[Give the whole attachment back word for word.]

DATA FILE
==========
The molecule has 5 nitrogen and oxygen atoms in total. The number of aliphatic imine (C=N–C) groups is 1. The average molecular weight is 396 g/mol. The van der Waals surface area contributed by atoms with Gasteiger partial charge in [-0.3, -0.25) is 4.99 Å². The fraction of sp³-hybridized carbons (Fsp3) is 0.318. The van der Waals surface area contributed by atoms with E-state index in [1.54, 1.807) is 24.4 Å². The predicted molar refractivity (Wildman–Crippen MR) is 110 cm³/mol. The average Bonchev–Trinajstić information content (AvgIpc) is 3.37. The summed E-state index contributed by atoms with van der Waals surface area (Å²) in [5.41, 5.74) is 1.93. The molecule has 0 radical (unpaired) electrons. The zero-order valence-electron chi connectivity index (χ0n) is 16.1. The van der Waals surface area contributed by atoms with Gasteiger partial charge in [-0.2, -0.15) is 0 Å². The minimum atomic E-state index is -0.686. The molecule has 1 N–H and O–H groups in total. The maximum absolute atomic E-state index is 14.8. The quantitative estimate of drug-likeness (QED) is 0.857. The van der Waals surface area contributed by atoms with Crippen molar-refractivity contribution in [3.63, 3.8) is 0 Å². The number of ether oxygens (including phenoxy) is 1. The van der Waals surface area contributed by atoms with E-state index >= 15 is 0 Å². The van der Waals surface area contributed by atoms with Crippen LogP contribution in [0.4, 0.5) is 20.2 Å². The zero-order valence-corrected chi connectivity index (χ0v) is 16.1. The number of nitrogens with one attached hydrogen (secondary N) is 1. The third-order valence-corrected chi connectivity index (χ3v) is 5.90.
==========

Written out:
The molecule has 5 nitrogen and oxygen atoms in total. The number of aliphatic imine (C=N–C) groups is 1. The average molecular weight is 396 g/mol. The van der Waals surface area contributed by atoms with Gasteiger partial charge in [-0.3, -0.25) is 4.99 Å². The fraction of sp³-hybridized carbons (Fsp3) is 0.318. The van der Waals surface area contributed by atoms with E-state index in [1.54, 1.807) is 24.4 Å². The predicted molar refractivity (Wildman–Crippen MR) is 110 cm³/mol. The average Bonchev–Trinajstić information content (AvgIpc) is 3.37. The summed E-state index contributed by atoms with van der Waals surface area (Å²) in [5.41, 5.74) is 1.93. The molecule has 0 radical (unpaired) electrons. The zero-order valence-electron chi connectivity index (χ0n) is 16.1. The van der Waals surface area contributed by atoms with Gasteiger partial charge in [-0.2, -0.15) is 0 Å². The minimum atomic E-state index is -0.686. The molecule has 1 N–H and O–H groups in total. The maximum absolute atomic E-state index is 14.8. The quantitative estimate of drug-likeness (QED) is 0.857. The van der Waals surface area contributed by atoms with Crippen molar-refractivity contribution in [3.63, 3.8) is 0 Å². The number of ether oxygens (including phenoxy) is 1. The van der Waals surface area contributed by atoms with E-state index >= 15 is 0 Å². The van der Waals surface area contributed by atoms with Crippen LogP contribution in [0.4, 0.5) is 20.2 Å². The zero-order valence-corrected chi connectivity index (χ0v) is 16.1. The number of nitrogens with one attached hydrogen (secondary N) is 1. The third-order valence-corrected chi connectivity index (χ3v) is 5.90.